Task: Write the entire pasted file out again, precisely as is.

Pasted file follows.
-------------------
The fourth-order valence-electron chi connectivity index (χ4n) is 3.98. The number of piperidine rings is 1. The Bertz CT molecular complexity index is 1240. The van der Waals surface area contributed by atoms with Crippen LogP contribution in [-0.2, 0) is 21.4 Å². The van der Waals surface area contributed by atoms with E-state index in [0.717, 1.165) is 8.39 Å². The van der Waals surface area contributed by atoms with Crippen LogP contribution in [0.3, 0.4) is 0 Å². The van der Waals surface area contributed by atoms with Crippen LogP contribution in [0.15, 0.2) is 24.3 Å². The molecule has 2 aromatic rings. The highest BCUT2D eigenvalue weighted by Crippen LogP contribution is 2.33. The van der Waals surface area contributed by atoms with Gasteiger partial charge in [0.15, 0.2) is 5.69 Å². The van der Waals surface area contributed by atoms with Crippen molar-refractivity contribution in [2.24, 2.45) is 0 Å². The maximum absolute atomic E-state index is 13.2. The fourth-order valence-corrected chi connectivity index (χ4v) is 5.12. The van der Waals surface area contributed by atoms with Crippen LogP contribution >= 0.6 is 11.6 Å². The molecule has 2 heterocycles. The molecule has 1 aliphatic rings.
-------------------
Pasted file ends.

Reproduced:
The fourth-order valence-electron chi connectivity index (χ4n) is 3.98. The number of piperidine rings is 1. The Bertz CT molecular complexity index is 1240. The van der Waals surface area contributed by atoms with Crippen LogP contribution in [-0.2, 0) is 21.4 Å². The van der Waals surface area contributed by atoms with E-state index in [0.717, 1.165) is 8.39 Å². The van der Waals surface area contributed by atoms with Crippen LogP contribution in [0.3, 0.4) is 0 Å². The van der Waals surface area contributed by atoms with Crippen LogP contribution in [0.15, 0.2) is 24.3 Å². The molecule has 2 aromatic rings. The highest BCUT2D eigenvalue weighted by Crippen LogP contribution is 2.33. The van der Waals surface area contributed by atoms with Gasteiger partial charge in [0.15, 0.2) is 5.69 Å². The van der Waals surface area contributed by atoms with Crippen molar-refractivity contribution in [2.24, 2.45) is 0 Å². The maximum absolute atomic E-state index is 13.2. The fourth-order valence-corrected chi connectivity index (χ4v) is 5.12. The van der Waals surface area contributed by atoms with Crippen LogP contribution >= 0.6 is 11.6 Å². The molecule has 2 heterocycles. The molecule has 1 aliphatic rings.